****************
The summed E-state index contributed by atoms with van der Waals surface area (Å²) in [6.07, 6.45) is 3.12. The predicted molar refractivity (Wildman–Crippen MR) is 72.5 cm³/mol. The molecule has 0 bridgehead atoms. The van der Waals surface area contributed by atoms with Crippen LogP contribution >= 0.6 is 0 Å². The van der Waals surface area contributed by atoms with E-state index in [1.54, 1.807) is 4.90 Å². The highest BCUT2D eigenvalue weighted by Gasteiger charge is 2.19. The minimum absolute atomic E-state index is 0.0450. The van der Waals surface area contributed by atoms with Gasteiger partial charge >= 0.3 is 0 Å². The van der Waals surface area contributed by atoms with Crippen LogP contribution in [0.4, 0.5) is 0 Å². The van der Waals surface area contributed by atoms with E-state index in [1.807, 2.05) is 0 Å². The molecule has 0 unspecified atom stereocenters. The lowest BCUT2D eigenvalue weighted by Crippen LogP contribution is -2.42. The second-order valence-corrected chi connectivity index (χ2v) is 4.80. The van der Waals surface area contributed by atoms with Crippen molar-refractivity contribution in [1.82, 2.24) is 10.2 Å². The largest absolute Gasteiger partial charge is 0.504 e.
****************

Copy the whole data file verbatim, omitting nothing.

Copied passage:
The summed E-state index contributed by atoms with van der Waals surface area (Å²) in [6.07, 6.45) is 3.12. The predicted molar refractivity (Wildman–Crippen MR) is 72.5 cm³/mol. The molecule has 0 bridgehead atoms. The van der Waals surface area contributed by atoms with Crippen LogP contribution >= 0.6 is 0 Å². The van der Waals surface area contributed by atoms with E-state index in [1.54, 1.807) is 4.90 Å². The highest BCUT2D eigenvalue weighted by Gasteiger charge is 2.19. The minimum absolute atomic E-state index is 0.0450. The van der Waals surface area contributed by atoms with Gasteiger partial charge >= 0.3 is 0 Å². The van der Waals surface area contributed by atoms with Crippen LogP contribution in [0.4, 0.5) is 0 Å². The van der Waals surface area contributed by atoms with E-state index in [1.807, 2.05) is 0 Å². The molecule has 0 unspecified atom stereocenters. The lowest BCUT2D eigenvalue weighted by Crippen LogP contribution is -2.42. The second-order valence-corrected chi connectivity index (χ2v) is 4.80. The van der Waals surface area contributed by atoms with Crippen molar-refractivity contribution in [1.82, 2.24) is 10.2 Å². The largest absolute Gasteiger partial charge is 0.504 e.